We have continued to support the efforts made by The Burghwallis Pub to act as a focal point for village activities, and we have been pleased to see the development of a “nature” area adjacent to the car park. Squirrel Wood camp site continues to flourish, despite the death of the previous long-term scout leader. Although not within our remit, this site remains an important village asset.
We are delighted to see that DMBC and SYPTE have continued to support and maintain the bus service through the village. It is now almost 3 years since this service started, and there are no indications that it might change, though we will continue to monitor the situation closely.
In terms of telephone communications, we now have fibre connectivity to both ends of the village. To take advantage of this technology, residents need to contact their broadband suppliers, and pay for connection to this service.
Apart from this last item, all the above objectives and activities will continue to drive us over the next year.
In terms of other significant activity/events over the past year, the Events Committee, which used to organise the Summer Fayre and the annual Christmas tree lighting event has disbanded, due to the lack of support for and involvement in such events from residents. The loss of Kath Walters, who was very much the driving force for such activities was also a significant factor in this decision, and there were other reasons too.
We organised our usual annual Pensioners’ Christmas Lunch in the Burghwallis (paid for by the revenue from the Poors Field), and our annual Christmas tree lighting event. Both were less well supported than usual, but, nevertheless, these events will continue.
We have put in place procedures to ensure that we comply with the Data Protection regulations that came into force in May last year. We believe that our systems are robust and that we are not vulnerable to any sanction from the Information Commissioner’s Office.
Unfortunately, we have again lost several members of out community over the past 12 months, including Sharon Renshaw, Janet Johnson, Bob and Jean Lunness and Don Axon. On each occasion our flag has been lowered as a mark of respect, and obituaries from the funeral services have been published on the Parish Council website.
One constant matter which claims our attention is the subject of vehicles speeding or driving in an unsafe manner through the village, in particular the stretch between the start of the 30 mph limit on Grange Lane and Elm Bank House (Willie Seels’ farm). DMBC do occasionally monitor traffic along this section and report a small number of vehicles speeding, but these cannot be reported to the police as the monitoring is not done by them. It is not just the speed though – it is also the manner of driving past parked vehicles where there is restricted visibility of the road further ahead. There is an organisation called “20’s Plenty for Us” which helps local residents and organisations to lobby the authorities for the imposition of a 20 mph limit on certain stretches of road, particularly, but not solely where there are schools in the vicinity. There are more such limits appearing all over the country and we intend to mount a campaign to try to get a lower limit applied to Grange Lane. The statistics show that, even then, drivers still exceed the limit, but at a lower level, thus improving the safety of other road users, pedestrians, bikers, and horse riders.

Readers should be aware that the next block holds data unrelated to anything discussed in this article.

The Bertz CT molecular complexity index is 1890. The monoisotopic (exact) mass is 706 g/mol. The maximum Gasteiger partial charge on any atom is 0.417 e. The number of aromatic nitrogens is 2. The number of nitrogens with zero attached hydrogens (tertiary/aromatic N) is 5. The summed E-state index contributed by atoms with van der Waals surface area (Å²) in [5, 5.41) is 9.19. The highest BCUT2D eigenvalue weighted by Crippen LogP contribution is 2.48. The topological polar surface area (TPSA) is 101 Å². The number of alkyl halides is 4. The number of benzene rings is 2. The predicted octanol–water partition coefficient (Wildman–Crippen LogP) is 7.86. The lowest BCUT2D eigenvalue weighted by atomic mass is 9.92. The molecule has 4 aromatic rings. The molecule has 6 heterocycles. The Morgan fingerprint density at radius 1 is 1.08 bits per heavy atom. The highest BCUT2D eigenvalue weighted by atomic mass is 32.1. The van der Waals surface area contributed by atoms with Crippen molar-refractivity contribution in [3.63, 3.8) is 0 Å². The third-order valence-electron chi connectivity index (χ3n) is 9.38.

In respect of the financial situation, once again, we were able to maintain a level of expenditure through the year such that we did not need to raise the precept for property owners in the village for another year – indeed, we actually spent less than we received, which leaves us in a comfortable financial position to provide services and hedge against any unexpected expenditure in the near future.
The Parish Council would like to thank all residents for their support over the past year and look forward to another year of success in maintaining and improving our community.